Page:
Be still my soul, The Lord is on thy side…leave to Thy God to order and provide…Be still, my soul- thy best, thy Heavenly Friend…Through thorny ways leads to a joyful end.’

Less than a week later, Eric Liddell died. The British and American armies liberated the Weihsein Interment Camp on August 17, 1945. Eric Liddell was born in China, joyfully ran the race life set before him, then was buried in China. Eric Liddell was a Champion.

British screenwriter Colin Welland, immortalized Eric Liddell and his teammate Harold Abraham, in his 1981 Oscar winning film- Chariots of Fire. The success of the film was as unlikely as the pairing of Olympic medal winners- a wealthy Jew, who ran to be visible to Anglo Saxon society and an Anglo Saxon preacher who ran to honor God. Welland wanted to be an actor, his father insisted that he become a teacher, he was a professor of Art. The screenplay, a historic drama- must have had the qualities of a Champion– for Hollywood to produce it.   Welland chose the name- Chariots of Fire, while listening to Britain’s stirring hymn, Jerusalem– from the chorus refrain- ‘Bring me my Chariot of Fire’… th2MTLOYT4chariots of fire movie pic

Winning 4 Academy Awards- including Best Screenplay and Best Original Score. The famous Greek composer, Vangelis wrote the well known soundtrack. Composing since the age of 4, Vangelis is not a trained musician- he is self taught and cannot read or write musical notation! Vangelis plays almost exclusively on electronic instruments. He says: ‘…I think that technology and music have always been together…music is science.’ Vangelis is a Champion.

 Tommy Emmanuel is known as ‘the world’s greatest living acoustic guitarist’…the defining quality I found in him is JOY. He plays with joyful abandon- would do it if no one was listening or watching! At CAAS in Nashville recently, he circled up with a small group of amateurs with the same enthusiasm as onstage. The international tour schedule for the 61 year old Australian guitarist reveals his stamina. He will perform at the Lyric Theater in Birmingham Alabama! His music is indefinable- he played with Eric Clapton, Tina Turner and Chet Atkins!  Tommy  Emmanuel said the greatest moment of his career was playing with his brother Phil at the Sydney Closing Ceremony of the 2000 Olympics! It seemed only fitting to close my treatise to Champions for you to hear-Tommy Emmanuel play Chariots of Fire with Japanese rock star Kyoji Yamamoto electronically as Vangelis prefers- the video is not good, but close your eyes…and listen.

Love y’all, Camellia

Champions…

barbaro statue at nightWe all love champions. The Olympics brings out our love for champions. We love to see how honed skill, willpower and flesh meld together into a champion. And there is one quality that I particularly thrill to see in a champion- joy. No, not the joy of winning, the joy in the doing- the sheer joy of running the race. The- ‘I would do this if no one was watching’ kind of joy; now to me that is a real champion. I’ve been watching for that joy in the 2016 Olympics, some have won and others have lost but to me? When I’ve seen it- I’ve seen a champion. It’s a rare quality. Several years ago, we were in Louisville Kentucky, I remember it well- it was the week after the Kentucky Derby…Louisville was still decked out- we stayed at the famous Brown’s Hotel, we took a tour out to Churchill Downs…it was very impressive; it was the first time I had ever heard about the champion racehorses who were buried on the grounds- the guide said the head, the heart and the hooves of the horses were buried along with the cremated remains. The head for determination- the will to win; the heart for courage; the hooves for speed to run the race. barbaro wins!Barbaros wins the 2006 Kentucky Derby!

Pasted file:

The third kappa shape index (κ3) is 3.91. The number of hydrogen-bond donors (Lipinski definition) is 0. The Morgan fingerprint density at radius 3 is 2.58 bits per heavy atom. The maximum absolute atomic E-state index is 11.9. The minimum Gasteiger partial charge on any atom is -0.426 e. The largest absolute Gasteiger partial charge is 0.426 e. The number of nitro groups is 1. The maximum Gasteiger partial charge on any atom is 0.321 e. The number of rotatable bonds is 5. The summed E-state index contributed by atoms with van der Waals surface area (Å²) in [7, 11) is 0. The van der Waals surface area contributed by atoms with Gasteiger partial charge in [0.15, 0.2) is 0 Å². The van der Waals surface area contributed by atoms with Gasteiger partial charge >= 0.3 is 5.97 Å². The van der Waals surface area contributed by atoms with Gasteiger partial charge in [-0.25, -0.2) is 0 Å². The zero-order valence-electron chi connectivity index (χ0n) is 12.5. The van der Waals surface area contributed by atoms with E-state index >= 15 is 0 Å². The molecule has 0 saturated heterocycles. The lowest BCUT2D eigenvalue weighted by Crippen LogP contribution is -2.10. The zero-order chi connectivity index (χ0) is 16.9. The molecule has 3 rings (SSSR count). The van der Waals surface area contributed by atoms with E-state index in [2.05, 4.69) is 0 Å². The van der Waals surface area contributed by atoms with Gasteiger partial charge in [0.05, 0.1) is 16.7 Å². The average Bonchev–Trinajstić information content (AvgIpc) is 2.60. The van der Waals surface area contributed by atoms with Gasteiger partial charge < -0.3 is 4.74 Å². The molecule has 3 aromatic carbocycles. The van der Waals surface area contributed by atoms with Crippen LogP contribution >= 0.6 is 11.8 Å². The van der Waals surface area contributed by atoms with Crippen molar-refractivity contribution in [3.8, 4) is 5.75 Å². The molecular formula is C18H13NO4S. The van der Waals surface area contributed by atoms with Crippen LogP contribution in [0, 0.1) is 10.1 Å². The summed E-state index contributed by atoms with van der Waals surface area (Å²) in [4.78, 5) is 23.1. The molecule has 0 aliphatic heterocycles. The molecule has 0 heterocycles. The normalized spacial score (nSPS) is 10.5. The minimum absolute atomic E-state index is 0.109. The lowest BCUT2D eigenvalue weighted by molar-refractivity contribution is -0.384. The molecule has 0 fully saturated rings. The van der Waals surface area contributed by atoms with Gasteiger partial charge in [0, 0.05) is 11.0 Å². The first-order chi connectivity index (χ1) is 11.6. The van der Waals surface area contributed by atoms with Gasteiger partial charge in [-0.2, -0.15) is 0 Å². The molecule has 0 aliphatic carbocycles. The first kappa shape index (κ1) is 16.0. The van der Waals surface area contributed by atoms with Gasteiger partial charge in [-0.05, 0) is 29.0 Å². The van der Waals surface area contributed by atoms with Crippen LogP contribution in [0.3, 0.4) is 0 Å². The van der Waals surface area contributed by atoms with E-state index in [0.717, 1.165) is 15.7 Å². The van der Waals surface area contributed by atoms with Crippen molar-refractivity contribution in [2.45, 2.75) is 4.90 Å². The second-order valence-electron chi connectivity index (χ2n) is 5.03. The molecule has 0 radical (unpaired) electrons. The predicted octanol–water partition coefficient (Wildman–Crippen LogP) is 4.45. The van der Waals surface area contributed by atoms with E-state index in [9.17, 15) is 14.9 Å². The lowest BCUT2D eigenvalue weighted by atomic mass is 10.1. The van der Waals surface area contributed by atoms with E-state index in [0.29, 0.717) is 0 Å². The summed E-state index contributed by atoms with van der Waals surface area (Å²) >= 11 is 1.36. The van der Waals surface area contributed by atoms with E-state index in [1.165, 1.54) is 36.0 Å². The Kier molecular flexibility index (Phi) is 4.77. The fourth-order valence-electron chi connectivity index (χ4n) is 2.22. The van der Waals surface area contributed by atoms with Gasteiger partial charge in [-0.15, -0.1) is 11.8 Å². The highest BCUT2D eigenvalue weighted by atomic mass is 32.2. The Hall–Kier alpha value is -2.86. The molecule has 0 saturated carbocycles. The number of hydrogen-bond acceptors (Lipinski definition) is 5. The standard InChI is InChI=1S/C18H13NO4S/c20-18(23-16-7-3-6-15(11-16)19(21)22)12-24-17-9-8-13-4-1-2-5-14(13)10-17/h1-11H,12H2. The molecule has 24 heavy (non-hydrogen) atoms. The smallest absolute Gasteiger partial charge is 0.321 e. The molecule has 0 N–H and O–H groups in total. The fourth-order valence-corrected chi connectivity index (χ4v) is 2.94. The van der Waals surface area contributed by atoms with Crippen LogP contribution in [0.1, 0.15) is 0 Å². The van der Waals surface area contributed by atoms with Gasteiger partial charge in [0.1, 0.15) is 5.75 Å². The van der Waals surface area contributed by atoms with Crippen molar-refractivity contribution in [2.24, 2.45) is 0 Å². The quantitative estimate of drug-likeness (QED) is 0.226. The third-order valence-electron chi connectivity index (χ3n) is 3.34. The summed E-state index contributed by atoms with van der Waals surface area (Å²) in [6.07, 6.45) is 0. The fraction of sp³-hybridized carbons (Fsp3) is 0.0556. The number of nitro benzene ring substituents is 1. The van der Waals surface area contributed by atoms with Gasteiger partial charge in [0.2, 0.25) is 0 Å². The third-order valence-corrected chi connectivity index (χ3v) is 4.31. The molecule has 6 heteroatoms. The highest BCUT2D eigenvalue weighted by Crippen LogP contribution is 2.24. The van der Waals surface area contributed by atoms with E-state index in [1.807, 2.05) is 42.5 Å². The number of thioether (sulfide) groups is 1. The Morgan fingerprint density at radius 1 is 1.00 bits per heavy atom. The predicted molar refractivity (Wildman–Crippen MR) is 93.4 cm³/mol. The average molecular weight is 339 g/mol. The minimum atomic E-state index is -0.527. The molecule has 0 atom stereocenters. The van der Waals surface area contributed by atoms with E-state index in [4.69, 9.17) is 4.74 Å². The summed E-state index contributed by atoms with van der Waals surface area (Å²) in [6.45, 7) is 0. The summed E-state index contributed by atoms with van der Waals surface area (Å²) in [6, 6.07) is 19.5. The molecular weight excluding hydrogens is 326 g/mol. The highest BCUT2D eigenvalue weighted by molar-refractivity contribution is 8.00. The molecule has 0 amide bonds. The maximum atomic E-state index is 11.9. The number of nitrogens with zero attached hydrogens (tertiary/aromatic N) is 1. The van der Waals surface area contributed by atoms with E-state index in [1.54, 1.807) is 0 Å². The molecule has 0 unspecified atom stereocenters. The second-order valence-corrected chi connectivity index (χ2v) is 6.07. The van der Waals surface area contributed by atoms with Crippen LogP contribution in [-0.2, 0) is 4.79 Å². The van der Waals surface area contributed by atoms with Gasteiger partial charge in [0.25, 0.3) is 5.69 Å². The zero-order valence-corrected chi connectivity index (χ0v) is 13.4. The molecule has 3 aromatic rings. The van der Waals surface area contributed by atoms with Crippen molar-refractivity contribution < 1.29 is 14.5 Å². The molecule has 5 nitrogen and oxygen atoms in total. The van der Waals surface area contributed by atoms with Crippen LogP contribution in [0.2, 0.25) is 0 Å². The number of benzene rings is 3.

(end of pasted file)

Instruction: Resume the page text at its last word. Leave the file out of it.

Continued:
Only one horse is actually buried at the racetrack- Barbaros. His story is one of great promise- after winning  the 2006 Kentucky Derby, he was considered a shew in for the Triple Crown. He did not- at the Preakness, something terrible happened and he had to be pulled out of the race. I know nothing about veterinary medicine, but the bones in one of his hind legs had to be repaired in more than 20 places, then became infected- the condition he had was a death knell.  His surgery is still groundbreaking and provides useful information for those who care for horses. Barbaros lived for 8 months afterwards- his head and his heart- his joy, courage and determination never flagged, until  the last two days of his life. When that light went out, his owners and veterinarian knew he was suffering terribly and could not be saved. His grieving owners gained permission to bury Barbaros at Churchill Downs and commissioned Alexa King of Lexington, Kentucky to create a life-size bronze of Barbaros. Look at the above photograph of Barbaros winning the Kentucky Derby! All four of his hooves are off the ground! The bronze that Alexa King created is a gorgeous engineering marvel! Look at the opening photograph and you will see the 1500 pound lifesize horse has all four feet off the ground! The sculptor also managed to capture Barbaros in action, in spirit and as the guide pointed out- even the determination and joy!

alexa king-artist of barbaro bronze statue‘When I mold clay in my hand I sense the movement of a horse!’ Alexa King

At the base of the statue is a quote-